Diamond Offshore: How Low Can It Go?
Offshore drillers have had a bad year to date. No company's shares have suffered more than Diamond Offshore , however, which is down around 17% year to date.
The question is, how much worse can it get for Diamond? Well, there are split opinions on the matter.
Barclays believes that it can get much worse. Specifically, Barclays' analysts believe that Diamonds EPS for next year could come in around 63% below current forecasts, putting the company on a forward P/E of 26.2 times, not the 9.8 times currently quoted.
Meanwhile Morgan Stanley believes that Diamond's shares have hit a bottom and will rest around their current levels. In particular, Morgan's analysts believe that the majority of downward earnings revisions for Diamond have already taken place.
What's more, Morgan believes that many of the industry worries are overdone and the wave of new drilling units set to hit the market within the next few months will all find customers.
The problem that investors face is deciding which forecast or set of analysts have the most accurate outlook on the industry?
Unfortunately, it would appear that Barclays' dismal forecast is the most accurate. This conclusion is based on the fact that Diamond has just had a big customer cancel one of its rig contracts with the company.
The cancellation of the drilling contract for the mid-water semisubmersible Ocean Vanguard from Statoil ASA is an indication that the demand for rigs is just not there. A cancellation like this is bound to provoke a cancellation fee, something that Statoil is obviously willing to pay.
There are two conclusions to be drawn for this cancellation. Firstly, according to Wall Street figures, the Ocean Vanguard was expected to contribute around $0.49 per share per annum to Diamond's EPS; this valuable source of income has now disappeared.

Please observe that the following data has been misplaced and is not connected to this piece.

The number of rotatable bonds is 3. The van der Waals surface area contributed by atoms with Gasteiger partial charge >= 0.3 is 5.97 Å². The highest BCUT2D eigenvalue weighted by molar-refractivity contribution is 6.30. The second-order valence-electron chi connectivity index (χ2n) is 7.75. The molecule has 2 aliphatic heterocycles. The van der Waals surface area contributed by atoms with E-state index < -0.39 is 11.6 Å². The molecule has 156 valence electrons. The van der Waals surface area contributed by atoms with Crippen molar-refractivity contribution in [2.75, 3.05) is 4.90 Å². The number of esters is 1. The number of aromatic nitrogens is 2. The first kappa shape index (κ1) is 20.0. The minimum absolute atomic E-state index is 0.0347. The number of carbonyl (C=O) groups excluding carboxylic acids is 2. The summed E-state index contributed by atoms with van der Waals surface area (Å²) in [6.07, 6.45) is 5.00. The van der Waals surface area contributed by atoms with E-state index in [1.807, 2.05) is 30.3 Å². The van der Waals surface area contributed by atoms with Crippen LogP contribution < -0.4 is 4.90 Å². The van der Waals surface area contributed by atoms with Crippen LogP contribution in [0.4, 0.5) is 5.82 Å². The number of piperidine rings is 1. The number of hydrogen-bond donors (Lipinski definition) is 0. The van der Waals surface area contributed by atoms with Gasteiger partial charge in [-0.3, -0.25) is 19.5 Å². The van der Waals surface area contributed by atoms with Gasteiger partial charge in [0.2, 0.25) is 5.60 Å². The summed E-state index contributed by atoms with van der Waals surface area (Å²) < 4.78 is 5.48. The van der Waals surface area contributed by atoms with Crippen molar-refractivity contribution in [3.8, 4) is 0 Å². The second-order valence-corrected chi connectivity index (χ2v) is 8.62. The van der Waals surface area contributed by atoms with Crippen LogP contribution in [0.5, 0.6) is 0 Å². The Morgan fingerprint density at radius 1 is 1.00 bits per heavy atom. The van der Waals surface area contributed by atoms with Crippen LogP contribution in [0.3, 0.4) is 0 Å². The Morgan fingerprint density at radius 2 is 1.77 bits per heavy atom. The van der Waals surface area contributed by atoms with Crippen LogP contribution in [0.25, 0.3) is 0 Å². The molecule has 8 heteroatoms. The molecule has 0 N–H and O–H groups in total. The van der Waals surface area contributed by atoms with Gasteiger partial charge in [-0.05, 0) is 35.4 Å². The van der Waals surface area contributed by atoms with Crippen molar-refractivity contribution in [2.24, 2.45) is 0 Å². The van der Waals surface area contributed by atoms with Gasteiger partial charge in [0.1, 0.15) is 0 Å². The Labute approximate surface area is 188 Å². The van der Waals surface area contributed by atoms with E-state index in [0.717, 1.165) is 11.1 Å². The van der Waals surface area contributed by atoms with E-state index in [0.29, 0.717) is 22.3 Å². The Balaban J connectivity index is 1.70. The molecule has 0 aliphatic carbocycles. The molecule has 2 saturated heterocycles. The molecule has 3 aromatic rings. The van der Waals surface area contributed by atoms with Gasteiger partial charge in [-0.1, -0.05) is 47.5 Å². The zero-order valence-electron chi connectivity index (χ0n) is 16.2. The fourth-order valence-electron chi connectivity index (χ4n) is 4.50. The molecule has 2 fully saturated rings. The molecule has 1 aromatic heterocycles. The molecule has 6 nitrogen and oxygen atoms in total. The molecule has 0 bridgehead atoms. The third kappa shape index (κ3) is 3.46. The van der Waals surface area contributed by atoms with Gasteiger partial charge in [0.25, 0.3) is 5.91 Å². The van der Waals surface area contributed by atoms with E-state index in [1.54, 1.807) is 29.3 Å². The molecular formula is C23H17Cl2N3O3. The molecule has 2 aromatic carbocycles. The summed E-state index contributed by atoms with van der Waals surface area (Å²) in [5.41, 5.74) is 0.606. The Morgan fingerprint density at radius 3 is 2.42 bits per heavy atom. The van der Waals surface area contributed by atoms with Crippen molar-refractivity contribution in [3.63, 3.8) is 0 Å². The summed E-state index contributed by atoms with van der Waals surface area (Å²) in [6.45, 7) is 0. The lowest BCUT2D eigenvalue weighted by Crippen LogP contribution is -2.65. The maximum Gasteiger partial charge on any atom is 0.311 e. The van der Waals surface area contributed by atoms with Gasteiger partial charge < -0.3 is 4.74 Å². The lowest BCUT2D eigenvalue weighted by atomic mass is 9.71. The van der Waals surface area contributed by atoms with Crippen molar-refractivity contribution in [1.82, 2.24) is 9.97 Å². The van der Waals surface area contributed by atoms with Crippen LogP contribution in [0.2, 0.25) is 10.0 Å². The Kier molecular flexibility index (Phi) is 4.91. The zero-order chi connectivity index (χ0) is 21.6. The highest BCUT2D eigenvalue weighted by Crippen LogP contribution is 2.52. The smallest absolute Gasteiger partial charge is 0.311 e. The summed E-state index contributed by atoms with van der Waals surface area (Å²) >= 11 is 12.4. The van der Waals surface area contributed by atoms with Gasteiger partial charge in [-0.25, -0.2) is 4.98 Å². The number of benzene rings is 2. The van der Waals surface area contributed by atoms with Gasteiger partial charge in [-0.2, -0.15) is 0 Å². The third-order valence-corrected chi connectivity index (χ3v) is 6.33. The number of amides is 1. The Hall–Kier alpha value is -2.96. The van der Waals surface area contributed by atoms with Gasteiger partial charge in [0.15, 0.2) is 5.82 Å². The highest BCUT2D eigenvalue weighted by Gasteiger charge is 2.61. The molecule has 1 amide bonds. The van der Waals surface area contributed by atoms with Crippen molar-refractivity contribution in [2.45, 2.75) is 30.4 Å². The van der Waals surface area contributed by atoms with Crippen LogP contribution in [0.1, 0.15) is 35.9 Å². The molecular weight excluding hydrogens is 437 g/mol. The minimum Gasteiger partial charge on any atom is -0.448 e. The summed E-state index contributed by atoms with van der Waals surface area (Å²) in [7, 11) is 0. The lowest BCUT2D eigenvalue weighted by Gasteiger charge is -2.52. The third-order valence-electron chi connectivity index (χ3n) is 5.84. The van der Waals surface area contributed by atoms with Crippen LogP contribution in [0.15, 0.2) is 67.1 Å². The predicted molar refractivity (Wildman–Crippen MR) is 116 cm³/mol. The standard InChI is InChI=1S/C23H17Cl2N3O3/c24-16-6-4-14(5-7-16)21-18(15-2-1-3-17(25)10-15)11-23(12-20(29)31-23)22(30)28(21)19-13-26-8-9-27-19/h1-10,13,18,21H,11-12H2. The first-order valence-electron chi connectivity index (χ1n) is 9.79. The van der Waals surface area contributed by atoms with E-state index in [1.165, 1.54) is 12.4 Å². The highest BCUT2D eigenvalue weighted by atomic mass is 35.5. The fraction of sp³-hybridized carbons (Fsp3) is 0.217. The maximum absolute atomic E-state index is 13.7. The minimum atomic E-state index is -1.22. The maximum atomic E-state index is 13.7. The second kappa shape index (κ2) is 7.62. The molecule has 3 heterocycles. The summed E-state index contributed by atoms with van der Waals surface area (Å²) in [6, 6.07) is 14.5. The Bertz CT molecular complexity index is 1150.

Secondly, Vanguard is a third-generation unit, built in 1982. The cancellation confirms that customers are not really interested in standard spec rigs, favoring the newer sixth and seventh generations.
Hopefully, this will be the only cancellation that diamond has to suffer. However, Diamond does have one of the oldest floater units in the business with an average age of 34 years. Seadrill, in comparison, has an average age of slightly over five years.
Diamond also has one of the smallest percentages of ultra-deepwater capable floaters with only 30% of the fleet capable. The company is certainly not well positioned to ride out the rig market slowdown.
These poor metrics imply that Diamond will have to accept lower day rates for its drilling units, which will ultimately mean that the company's earnings will fall.
It seems as if things are only going to get worse for Diamond from here on out. The company's larger peer, Transocean , recently released a fleet update that revealed the state of the rig market. The report did not make for good reading.
Transocean's report provided updates on four drilling units. Aside from one, all were contracted at lower day rates as shown below:
- Dhirubhai Deepwater KG1 - Awarded a three-year contract at a dayrate of $440,000. The rig's prior dayrate was $510,000.
- Paul B. Loyd, Jr. - Awarded a two-year contract extension at a dayrate of $430,000. The rig's prior dayrate was $447,000.
- GSF Development Driller II - Awarded a three-well contract at a dayrate of $360,000. The rig's prior dayrate was $606,000.
- GSF Constellation II - Customer exercised a one-year option at a dayrate of $165,000. The rig's prior dayrate was $165,000.
This data is relevant as these drilling units are roughly the same size and spec as Diamond's fleet. It can thus be assumed that when Diamond comes to renegotiate its contracts, lower rates are almost a certainty. These figures are a warning to Transocean as well, however. Although Transocean is trying to modernize its fleet, the company is still susceptible to contract cancellations and falling earnings forecasts.
Overall, it looks as if Diamond's future is uncertain. It would appear Barclays' dismal outlook for the company has some truth behind it. After the recent contract cancellation and Transocean's falling day rates, Diamond's earnings seem set to fall over the next year or so as contracts are renegotiated at lower rates. Hopefully, no more customers will cancel their contracts with the company.
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The article Diamond Offshore: How Low Can It Go? originally appeared on Fool.com.Rupert Hargreaves has no position in any stocks mentioned. The Motley Fool owns shares of Transocean. Try any of our Foolish newsletter services free for 30 days. We Fools may not all hold the same opinions, but we all believe that considering a diverse range of insights makes us better investors. The Motley Fool has a disclosure policy.
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